Research Summary: What type of firms are more likely to survive or even thrive in disaster events such as earthquakes, wildfires, and the COVID-19 pandemic? We investigate whether family ownership and industry positioning affect firms' ability to capture opportunities for business recovery after a natural disaster. We analyze the performance of Italian family and nonfamily firms around a disastrous earthquake in 2009. Following the earthquake, family firms performed better than nonfamily firms, especially when multiple family members were involved as owners. Moreover, family ownership is beneficial in industries highly dependent on the public sector. Our findings provide evidence on the superior resilience of family firms by illustrating the characteristics that allow firms hit by disaster events to seize posttraumatic entrepreneurial opportunities for recovery and growth. Managerial Summary: The purpose of this study was to understand whether a possible explanation of family firms' superior longevity is their resilience to mass emergencies and their ability to transform post-crisis threats into entrepreneurial opportunities. We found that family firms performed better than their nonfamily peers after the earthquake that hit Central Italy, and especially the area around L'Aquila, in 2009. During disaster events, family ownership resources—focused on the long term and the desire to transfer the business to future generations—provide the firm with the social and emotional capital needed to address the hardship. Moreover, family firms that operated in industries closer to the public demand leveraged the family proximity to politics, further enhancing the processes of recovery and opportunity identification.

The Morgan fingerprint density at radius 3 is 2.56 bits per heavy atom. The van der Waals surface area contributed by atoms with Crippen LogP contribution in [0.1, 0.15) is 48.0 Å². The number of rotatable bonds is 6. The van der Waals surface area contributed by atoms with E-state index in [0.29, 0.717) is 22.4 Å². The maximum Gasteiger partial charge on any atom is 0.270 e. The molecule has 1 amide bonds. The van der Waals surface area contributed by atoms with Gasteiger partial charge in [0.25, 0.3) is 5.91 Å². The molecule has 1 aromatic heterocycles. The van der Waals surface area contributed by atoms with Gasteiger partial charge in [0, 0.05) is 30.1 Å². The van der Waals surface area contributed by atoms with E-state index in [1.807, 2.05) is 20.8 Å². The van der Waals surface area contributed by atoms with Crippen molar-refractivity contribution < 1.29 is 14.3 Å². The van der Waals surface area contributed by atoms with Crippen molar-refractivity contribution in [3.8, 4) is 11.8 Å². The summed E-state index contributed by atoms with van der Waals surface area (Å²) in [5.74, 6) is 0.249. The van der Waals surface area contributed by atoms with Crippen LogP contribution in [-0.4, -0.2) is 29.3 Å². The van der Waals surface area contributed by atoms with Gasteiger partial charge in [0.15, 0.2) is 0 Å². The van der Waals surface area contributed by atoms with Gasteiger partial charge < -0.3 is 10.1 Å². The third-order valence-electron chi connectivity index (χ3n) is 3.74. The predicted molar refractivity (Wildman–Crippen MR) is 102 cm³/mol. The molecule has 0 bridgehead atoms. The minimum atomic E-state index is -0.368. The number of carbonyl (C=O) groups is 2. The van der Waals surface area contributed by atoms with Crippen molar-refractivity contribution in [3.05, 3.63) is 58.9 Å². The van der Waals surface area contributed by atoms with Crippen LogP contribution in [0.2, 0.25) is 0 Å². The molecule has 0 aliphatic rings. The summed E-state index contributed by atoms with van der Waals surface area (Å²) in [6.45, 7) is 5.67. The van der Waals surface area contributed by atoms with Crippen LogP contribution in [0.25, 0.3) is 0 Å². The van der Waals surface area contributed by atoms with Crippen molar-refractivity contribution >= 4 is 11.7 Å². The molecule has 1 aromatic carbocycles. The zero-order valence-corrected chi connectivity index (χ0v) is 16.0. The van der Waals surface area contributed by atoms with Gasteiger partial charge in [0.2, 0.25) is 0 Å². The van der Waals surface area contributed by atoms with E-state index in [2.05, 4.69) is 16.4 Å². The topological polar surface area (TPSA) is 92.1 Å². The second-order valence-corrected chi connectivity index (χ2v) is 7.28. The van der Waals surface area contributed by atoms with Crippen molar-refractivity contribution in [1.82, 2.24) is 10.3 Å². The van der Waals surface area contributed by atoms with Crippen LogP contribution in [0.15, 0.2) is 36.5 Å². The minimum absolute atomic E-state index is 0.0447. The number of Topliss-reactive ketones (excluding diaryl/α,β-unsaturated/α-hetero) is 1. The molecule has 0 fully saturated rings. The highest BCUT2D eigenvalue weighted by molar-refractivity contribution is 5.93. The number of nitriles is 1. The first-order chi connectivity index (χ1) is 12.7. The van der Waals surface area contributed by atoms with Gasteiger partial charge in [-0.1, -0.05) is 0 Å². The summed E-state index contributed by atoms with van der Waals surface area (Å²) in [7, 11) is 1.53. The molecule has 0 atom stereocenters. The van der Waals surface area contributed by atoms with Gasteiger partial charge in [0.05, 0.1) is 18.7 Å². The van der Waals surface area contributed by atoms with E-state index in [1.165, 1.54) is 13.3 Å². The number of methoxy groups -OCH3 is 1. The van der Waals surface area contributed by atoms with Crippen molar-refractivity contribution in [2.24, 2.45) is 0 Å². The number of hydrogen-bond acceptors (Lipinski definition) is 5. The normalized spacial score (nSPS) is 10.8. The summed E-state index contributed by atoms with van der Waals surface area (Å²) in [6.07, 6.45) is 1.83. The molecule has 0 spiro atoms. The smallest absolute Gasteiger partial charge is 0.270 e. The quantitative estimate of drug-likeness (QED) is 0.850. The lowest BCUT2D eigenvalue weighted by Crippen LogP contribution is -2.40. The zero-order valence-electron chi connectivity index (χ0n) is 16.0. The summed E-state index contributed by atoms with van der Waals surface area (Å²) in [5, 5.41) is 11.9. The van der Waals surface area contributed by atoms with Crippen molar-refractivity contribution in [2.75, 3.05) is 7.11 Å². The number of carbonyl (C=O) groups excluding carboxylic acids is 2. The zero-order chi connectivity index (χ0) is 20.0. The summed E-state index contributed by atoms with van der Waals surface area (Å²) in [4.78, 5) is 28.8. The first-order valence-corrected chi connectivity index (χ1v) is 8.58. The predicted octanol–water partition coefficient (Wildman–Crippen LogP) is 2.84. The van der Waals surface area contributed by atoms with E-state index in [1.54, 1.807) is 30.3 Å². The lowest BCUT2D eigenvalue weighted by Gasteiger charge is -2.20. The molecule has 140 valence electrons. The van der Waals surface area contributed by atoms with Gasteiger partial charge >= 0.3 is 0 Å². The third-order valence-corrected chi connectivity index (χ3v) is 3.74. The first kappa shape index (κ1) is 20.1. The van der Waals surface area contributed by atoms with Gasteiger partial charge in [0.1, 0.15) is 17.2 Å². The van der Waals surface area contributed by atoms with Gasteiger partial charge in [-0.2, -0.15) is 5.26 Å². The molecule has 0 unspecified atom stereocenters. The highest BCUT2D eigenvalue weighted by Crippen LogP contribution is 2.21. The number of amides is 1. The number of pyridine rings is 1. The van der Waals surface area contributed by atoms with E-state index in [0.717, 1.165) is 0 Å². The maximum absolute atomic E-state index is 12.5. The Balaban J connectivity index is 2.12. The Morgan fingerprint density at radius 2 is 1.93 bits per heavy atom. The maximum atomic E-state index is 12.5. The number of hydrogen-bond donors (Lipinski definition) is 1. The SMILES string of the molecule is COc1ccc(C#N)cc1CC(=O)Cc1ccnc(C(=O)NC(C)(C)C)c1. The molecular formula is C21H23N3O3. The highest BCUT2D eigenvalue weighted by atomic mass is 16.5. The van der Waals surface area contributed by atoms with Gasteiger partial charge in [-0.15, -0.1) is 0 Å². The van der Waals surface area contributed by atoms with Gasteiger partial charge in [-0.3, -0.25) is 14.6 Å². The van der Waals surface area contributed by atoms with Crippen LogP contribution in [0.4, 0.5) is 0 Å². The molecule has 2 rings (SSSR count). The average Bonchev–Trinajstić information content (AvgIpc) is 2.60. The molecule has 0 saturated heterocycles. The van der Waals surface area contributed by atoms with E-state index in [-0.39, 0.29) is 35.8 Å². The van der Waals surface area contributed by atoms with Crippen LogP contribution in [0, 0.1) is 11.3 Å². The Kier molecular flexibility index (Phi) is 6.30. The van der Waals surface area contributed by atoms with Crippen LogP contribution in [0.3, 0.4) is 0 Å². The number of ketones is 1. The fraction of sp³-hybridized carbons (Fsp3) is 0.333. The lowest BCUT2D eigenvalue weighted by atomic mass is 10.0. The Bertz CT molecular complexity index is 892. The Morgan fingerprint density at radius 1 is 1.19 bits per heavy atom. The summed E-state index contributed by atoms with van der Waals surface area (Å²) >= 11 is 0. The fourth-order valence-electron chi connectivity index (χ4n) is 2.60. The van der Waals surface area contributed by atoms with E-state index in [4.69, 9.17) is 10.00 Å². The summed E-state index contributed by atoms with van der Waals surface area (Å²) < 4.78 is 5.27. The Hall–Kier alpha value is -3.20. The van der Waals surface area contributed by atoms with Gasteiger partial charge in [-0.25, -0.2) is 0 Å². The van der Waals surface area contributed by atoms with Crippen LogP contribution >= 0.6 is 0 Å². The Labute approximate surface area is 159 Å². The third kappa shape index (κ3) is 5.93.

Natural disasters as a source of entrepreneurial opportunity: Family business resilience after an earthquake

Sargiacomo M.;
2020

Abstract

Research Summary: What type of firms are more likely to survive or even thrive in disaster events such as earthquakes, wildfires, and the COVID-19 pandemic? We investigate whether family ownership and industry positioning affect firms' ability to capture opportunities for business recovery after a natural disaster. We analyze the performance of Italian family and nonfamily firms around a disastrous earthquake in 2009. Following the earthquake, family firms performed better than nonfamily firms, especially when multiple family members were involved as owners. Moreover, family ownership is beneficial in industries highly dependent on the public sector. Our findings provide evidence on the superior resilience of family firms by illustrating the characteristics that allow firms hit by disaster events to seize posttraumatic entrepreneurial opportunities for recovery and growth. Managerial Summary: The purpose of this study was to understand whether a possible explanation of family firms' superior longevity is their resilience to mass emergencies and their ability to transform post-crisis threats into entrepreneurial opportunities. We found that family firms performed better than their nonfamily peers after the earthquake that hit Central Italy, and especially the area around L'Aquila, in 2009. During disaster events, family ownership resources—focused on the long term and the desire to transfer the business to future generations—provide the firm with the social and emotional capital needed to address the hardship. Moreover, family firms that operated in industries closer to the public demand leveraged the family proximity to politics, further enhancing the processes of recovery and opportunity identification.
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Utilizza questo identificativo per citare o creare un link a questo documento: http://hdl.handle.net/11564/733806
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